Early in the evening, while Lothair was sitting by the side of the princess, his eye had wandered round the room, not unsuccessfully, in search of Miss Arundel; and, when he was free, he would immediately have approached her, but she was in conversation with a Roman prince. Then, when she was for a moment free, he was himself engaged; and, at last, he had to quit abruptly a cardinal of taste, who was describing to him a statue just discovered in the baths of Diocletian, in order to seize the occasion that again offered itself.
Her manner was constrained when he addressed her, but she gave him her hand, which he pressed to his lips. Looking deeply into her violet eyes, he said: “You summoned me to meet you at Rome; I am here.”
“And I summoned you to other things,” she answered, at first with hesitation and a blush; but then, as if rallying herself to the performance of a duty too high to allow of personal embarrassment, she added: “all of which you will perform, as becomes one favored by Heaven.”
“I have been favored by you,” said Lothair, speaking low and hurriedly; “to whom I owe my life, and more than my life. Yes,” he continued, “this is not the scene I would have chosen to express my gratitude to you for all that you have done for me, and my admiration of your sublime virtues; but I can no longer repress the feelings of my heart, though their utterance be as inadequate as your deeds have been transcendent.”
“I was but the instrument of a higher power.”
“We are all instruments of a higher power, but the instruments chosen are always choice.”
“Ay, there it is!” said Miss Arundel; “and that is what I rejoice you feel. For it is impossible that such a selection could have been made, as in your case, without your being reserved for great results.”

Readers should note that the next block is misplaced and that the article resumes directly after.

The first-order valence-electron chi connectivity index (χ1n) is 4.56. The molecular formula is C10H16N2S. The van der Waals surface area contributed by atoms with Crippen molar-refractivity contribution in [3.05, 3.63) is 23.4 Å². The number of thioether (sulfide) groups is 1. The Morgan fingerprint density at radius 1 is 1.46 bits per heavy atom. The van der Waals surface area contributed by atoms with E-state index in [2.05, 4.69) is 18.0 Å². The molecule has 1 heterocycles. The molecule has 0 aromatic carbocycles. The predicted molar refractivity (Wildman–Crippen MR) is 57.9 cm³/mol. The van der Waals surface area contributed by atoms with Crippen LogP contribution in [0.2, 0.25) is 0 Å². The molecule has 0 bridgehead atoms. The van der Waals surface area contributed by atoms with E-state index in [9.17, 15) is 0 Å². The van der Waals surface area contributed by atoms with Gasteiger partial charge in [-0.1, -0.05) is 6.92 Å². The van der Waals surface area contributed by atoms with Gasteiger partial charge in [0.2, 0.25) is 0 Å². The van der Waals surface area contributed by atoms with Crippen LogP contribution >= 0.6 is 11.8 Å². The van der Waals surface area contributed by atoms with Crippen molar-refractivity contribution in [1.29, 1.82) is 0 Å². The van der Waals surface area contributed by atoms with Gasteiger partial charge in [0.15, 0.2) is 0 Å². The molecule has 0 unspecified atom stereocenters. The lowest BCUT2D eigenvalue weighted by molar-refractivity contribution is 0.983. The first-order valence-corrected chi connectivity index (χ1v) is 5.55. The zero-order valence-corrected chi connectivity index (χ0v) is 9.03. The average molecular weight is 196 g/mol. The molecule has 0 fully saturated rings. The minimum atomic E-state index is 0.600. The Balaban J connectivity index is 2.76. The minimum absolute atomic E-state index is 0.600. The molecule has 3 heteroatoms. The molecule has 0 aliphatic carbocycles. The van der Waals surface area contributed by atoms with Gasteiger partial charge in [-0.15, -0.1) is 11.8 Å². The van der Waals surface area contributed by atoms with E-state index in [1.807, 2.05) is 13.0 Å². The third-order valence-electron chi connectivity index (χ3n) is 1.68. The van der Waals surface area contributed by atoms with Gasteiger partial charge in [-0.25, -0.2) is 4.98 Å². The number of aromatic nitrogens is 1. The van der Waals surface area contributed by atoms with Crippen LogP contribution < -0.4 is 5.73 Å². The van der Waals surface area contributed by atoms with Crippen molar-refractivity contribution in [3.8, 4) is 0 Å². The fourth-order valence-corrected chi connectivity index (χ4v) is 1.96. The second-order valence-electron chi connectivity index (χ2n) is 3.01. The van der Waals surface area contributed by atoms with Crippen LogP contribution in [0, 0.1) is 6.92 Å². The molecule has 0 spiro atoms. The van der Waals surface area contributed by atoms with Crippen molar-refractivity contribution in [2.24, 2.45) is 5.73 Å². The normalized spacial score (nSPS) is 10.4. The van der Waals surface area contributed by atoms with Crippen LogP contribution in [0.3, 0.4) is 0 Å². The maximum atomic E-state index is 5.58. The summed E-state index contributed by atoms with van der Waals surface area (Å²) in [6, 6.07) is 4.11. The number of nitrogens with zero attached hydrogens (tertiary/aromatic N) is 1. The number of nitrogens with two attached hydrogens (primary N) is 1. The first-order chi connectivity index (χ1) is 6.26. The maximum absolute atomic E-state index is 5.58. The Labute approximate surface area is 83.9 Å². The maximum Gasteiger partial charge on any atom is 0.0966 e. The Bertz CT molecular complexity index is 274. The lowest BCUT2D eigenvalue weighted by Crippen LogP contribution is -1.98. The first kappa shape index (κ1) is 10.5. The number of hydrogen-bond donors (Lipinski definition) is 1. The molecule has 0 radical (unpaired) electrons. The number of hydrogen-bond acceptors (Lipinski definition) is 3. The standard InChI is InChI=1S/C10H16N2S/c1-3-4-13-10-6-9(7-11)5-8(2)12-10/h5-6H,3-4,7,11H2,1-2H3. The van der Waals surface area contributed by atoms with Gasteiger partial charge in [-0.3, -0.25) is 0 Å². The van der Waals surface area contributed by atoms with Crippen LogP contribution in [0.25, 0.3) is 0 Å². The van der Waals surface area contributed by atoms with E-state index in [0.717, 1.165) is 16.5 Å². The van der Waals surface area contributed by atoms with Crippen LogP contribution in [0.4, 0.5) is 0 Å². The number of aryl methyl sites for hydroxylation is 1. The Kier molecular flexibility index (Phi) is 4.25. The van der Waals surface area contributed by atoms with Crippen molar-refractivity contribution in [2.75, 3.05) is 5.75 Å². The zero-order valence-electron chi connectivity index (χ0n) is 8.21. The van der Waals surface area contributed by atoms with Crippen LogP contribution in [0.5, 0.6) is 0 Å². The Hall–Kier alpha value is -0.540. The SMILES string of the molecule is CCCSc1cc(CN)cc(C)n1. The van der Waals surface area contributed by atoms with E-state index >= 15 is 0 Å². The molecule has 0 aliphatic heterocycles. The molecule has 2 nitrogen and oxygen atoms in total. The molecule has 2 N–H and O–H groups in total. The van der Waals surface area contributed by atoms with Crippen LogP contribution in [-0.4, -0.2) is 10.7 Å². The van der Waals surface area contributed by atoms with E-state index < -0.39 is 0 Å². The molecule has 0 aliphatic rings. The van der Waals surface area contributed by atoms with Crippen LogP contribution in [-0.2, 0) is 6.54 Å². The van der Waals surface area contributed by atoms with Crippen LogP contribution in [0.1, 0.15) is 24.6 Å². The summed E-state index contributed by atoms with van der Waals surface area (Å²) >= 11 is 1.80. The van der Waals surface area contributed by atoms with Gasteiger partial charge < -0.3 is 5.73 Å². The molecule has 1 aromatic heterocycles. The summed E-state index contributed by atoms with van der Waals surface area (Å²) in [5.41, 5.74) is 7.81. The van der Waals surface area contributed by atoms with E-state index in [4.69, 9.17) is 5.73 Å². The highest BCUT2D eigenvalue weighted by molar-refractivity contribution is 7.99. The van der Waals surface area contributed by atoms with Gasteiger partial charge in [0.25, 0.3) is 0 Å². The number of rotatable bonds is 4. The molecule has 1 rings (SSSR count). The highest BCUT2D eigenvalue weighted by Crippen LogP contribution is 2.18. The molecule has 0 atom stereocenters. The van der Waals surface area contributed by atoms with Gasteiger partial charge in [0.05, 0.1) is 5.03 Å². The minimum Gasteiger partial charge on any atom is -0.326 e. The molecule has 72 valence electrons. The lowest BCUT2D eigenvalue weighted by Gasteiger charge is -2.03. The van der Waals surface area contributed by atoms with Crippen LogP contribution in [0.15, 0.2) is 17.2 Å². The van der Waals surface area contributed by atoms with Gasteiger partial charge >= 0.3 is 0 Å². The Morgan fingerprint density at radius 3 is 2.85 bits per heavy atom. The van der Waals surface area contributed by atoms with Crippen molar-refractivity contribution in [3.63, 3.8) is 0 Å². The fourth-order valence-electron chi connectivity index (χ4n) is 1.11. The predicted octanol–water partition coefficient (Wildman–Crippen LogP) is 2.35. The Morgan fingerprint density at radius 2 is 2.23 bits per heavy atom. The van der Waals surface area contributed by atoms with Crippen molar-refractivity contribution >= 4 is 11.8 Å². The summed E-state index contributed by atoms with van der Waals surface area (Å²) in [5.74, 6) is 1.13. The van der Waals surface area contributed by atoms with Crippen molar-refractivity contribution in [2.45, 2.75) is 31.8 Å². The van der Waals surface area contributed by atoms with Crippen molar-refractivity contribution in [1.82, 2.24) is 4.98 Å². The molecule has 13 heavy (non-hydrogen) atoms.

“I am but a shattered actor for great results,” said Lothair, shaking his head.
“You have had trials,” said Miss Arundel, “so had St. Ignatius, so had St. Francis, and great temptations; but these are the tests of character, of will, of spiritual power — the fine gold is searched. All things that have happened have tended and have been ordained to one end, and that was to make you the champion of the Church of which you are now more than the child.”
“More than the child?”
“Indeed I think so. However, this is hardly the place and occasion to dwell on such matters; and, indeed, I know your friends — my friends equally — are desirous that your convalescence should not be unnecessarily disturbed by what must be, however delightful, still agitating thoughts; but you touched yourself unexpectedly on the theme, and, at any rate, you will pardon one who has the inconvenient quality of having only one thought.”
“Whatever you say or think must always interest me.”
“You are kind to say so. I suppose you know that our cardinal, Cardinal Grandison, will be here in a few days?”
Last updated Monday, December 22, 2014 at 10:49